The Pros and Cons of Pet-Friendly Offices


Stephen Close

If you like having Millennials as part of your work force, you had better like having pets in the office too. The trend is already well established in the workplaces of major-league Millennial favorites: Google, Amazon, Ben & Jerry’s and Etsy. In fact, one study reveals that 17 percent of employers have pet-friendly workplace policies in place.

“Employers are starting to realize that having a Millennial bring … a pet to work, you wind up getting a more focused employee, you get someone more comfortable at the office and a person willing to work longer hours,” Bob Vetere, president and CEO of the American Pet Products Association, told CNBC.

Other ways to make pets (and their owners) feel at home: sponsoring pet play groups, offering play areas, pet training, pet sitters, and, if you really want to show your true pet-loving colors, pet spas.

Here are more ways that office pets can improve your business and your staff’s performance:

Pets reduce stress. Employees who bring their dogs to work have decreased hormonal stress levels when compared to those who do not bring pets to work, according to a study by Emerald Insight. In fact, employees who do not bring pets to work experience increasing levels of stress as the day goes on.

Pets increase employee satisfaction. The presence of office pets improve morale, and promote teamwork and communication.

Pets in the office save employees money. The costs of daycare and dog walking can weigh heavily on employees, especially those who work long days or have long commutes.

Pets “youthen” your image. Pets in the office can change the client or customer’s perception of your business. The relaxed feeling of pets’ presence can make your company appear hipper, softer, younger, and more in sync with the culture (and you probably are).

Pets improve employee performance. Pets in the office tend to inspire employees to work longer hours and have fewer absences. There is no nagging, guilty feeling of having to get home for feeding or walking or worry of leaving a pet alone if they are under the weather.

Pets attract talent. There is intense competition for attracting Millennial talent; if you offer a pet-friendly office, chances are you will attract the kind of young people who will want to work in an environment like yours.

This may sound like a Shangri-La to many people, but not everybody is a pet person. In addition, there are also a few serious downsides to having pets in the office:

Pets can be a distraction. Not everybody’s work will improve if a pet is perceived as a constant distraction for certain coworkers.

Pets can cause damage. You may have to set aside extra budget money for the replacement of office equipment, carpets and furniture.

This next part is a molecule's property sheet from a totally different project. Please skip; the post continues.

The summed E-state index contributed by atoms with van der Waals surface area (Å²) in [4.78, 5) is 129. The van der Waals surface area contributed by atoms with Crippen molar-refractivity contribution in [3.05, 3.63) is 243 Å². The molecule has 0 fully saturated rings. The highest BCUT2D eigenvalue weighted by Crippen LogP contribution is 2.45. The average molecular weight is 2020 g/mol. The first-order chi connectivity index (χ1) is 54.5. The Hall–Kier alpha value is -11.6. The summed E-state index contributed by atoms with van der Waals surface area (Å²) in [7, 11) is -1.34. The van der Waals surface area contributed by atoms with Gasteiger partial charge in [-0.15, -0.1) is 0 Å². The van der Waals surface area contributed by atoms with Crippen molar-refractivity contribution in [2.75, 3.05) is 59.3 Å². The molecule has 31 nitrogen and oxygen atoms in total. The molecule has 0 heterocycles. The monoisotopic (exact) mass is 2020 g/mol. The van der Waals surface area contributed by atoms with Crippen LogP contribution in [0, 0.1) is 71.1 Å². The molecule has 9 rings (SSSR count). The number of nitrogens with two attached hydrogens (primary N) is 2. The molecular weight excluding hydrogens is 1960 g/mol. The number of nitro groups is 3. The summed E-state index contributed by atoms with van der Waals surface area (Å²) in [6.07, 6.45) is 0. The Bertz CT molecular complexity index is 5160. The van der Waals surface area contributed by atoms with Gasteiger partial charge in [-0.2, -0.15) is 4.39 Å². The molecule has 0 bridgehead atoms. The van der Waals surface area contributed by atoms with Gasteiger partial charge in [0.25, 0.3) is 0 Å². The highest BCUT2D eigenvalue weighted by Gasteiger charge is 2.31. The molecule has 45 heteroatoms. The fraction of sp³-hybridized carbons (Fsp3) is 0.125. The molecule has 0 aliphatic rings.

Pets can present legal issues. Check with your legal department and your insurance company to be aware of pet-related scenarios that could lead to trouble: a pet bite or an accident, for instance.

Pets don’t read the employee handbook. Pet fights and other noisy disruptions could disrupt your staff and endanger the animals. It could also sour some employees’ or customers’ perception of your company or business.

Pets could overburden your HR department. Having to set up rules and regulations for inviting pets — and the possible implications of having them around — could mean a lot more work for your HR team, giving them more to be responsible for and to oversee.

If you want to take the temperature of the office before you make any going-forward decision, “your first step should be surveying existing employees on the idea, listening to feedback,” Teresa Marzolph, people strategist and founder of Culture Engineered told Business News Daily. “Expressed concerns should lead to discussions. It’s important to understand the root of any objection.”

Another preliminary step: read your lease. Make sure you don’t need special permission from your landlord to allow pets; your landlord may also be adamant about not having them on the premises.

If your business regularly handles food, you may have to check with your licensing bureau to see if you are green-lighted for pets present (in most cases, you won’t be — it most likely will be considered a health-code violation).

Workable.com offers a template for formulating the policy elements of pets in the workplace. Employees who agree to bring pets should also agree to the following:

  • Inform HR that their pet is adequately trained.
  • Present current documentation of an insurance policy that covers their pets.
  • Provide proof that their pets are clean, properly vaccinated and free of parasites
  • Ensure that their pet will not cause allergies or other medical problems for their coworkers.
  • Sign waivers that state their pets’ information and their owners’ responsibility toward them.

If allowing pets can be do-able — and if everybody is on board for it — you may be on to something when it comes to building community, providing comfort and reducing stress for your staff.

“Pets can foster a sense of connection and community,” Russell Hartstein, certified dog behavior consultant (CDBC), certified professional dog trainer (CPDT) and CEO of Fun Paw Care, told Business News Daily. “Pets also act as social lubricant, and people tend to act more compassionate and kind in their presence.”

 

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Stephen Close is a Senior Vice President for KBS, overseeing over 2.8 million square feet in the eastern U.S.